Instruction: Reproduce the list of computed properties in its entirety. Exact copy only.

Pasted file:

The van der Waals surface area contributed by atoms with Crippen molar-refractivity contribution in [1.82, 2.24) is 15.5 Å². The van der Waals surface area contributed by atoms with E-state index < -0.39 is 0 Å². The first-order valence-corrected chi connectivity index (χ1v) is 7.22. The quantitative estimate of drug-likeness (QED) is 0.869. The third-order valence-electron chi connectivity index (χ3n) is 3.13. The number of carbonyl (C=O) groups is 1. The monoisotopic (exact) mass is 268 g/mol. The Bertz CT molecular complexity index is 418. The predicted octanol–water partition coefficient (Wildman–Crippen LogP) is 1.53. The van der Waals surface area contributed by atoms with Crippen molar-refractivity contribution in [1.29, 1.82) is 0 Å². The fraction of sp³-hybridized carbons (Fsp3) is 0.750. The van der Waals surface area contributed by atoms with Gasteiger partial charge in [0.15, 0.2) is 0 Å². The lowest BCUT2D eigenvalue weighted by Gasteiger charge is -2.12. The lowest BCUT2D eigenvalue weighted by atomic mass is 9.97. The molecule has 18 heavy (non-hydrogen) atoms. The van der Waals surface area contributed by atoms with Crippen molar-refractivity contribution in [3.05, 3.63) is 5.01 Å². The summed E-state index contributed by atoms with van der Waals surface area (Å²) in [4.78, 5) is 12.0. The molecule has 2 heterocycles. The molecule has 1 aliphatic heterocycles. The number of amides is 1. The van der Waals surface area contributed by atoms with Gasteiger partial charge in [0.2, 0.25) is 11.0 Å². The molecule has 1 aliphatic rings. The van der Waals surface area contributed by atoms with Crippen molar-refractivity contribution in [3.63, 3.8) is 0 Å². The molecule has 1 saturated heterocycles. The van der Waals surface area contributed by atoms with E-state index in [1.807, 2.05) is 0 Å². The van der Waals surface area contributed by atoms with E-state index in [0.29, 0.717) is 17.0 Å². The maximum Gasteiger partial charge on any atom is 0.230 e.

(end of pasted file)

The van der Waals surface area contributed by atoms with Crippen molar-refractivity contribution in [1.82, 2.24) is 15.5 Å². The van der Waals surface area contributed by atoms with E-state index < -0.39 is 0 Å². The first-order valence-corrected chi connectivity index (χ1v) is 7.22. The quantitative estimate of drug-likeness (QED) is 0.869. The third-order valence-electron chi connectivity index (χ3n) is 3.13. The number of carbonyl (C=O) groups is 1. The monoisotopic (exact) mass is 268 g/mol. The Bertz CT molecular complexity index is 418. The predicted octanol–water partition coefficient (Wildman–Crippen LogP) is 1.53. The van der Waals surface area contributed by atoms with Crippen molar-refractivity contribution in [1.29, 1.82) is 0 Å². The fraction of sp³-hybridized carbons (Fsp3) is 0.750. The van der Waals surface area contributed by atoms with Gasteiger partial charge in [0.15, 0.2) is 0 Å². The lowest BCUT2D eigenvalue weighted by Gasteiger charge is -2.12. The lowest BCUT2D eigenvalue weighted by atomic mass is 9.97. The molecule has 18 heavy (non-hydrogen) atoms. The van der Waals surface area contributed by atoms with Crippen molar-refractivity contribution in [3.05, 3.63) is 5.01 Å². The summed E-state index contributed by atoms with van der Waals surface area (Å²) in [4.78, 5) is 12.0. The molecule has 2 heterocycles. The molecule has 1 aliphatic heterocycles. The number of amides is 1. The van der Waals surface area contributed by atoms with Gasteiger partial charge in [0.2, 0.25) is 11.0 Å². The molecule has 1 aliphatic rings. The van der Waals surface area contributed by atoms with Crippen molar-refractivity contribution in [3.63, 3.8) is 0 Å². The molecule has 1 saturated heterocycles. The van der Waals surface area contributed by atoms with E-state index in [1.807, 2.05) is 0 Å². The van der Waals surface area contributed by atoms with E-state index in [0.29, 0.717) is 17.0 Å². The maximum Gasteiger partial charge on any atom is 0.230 e.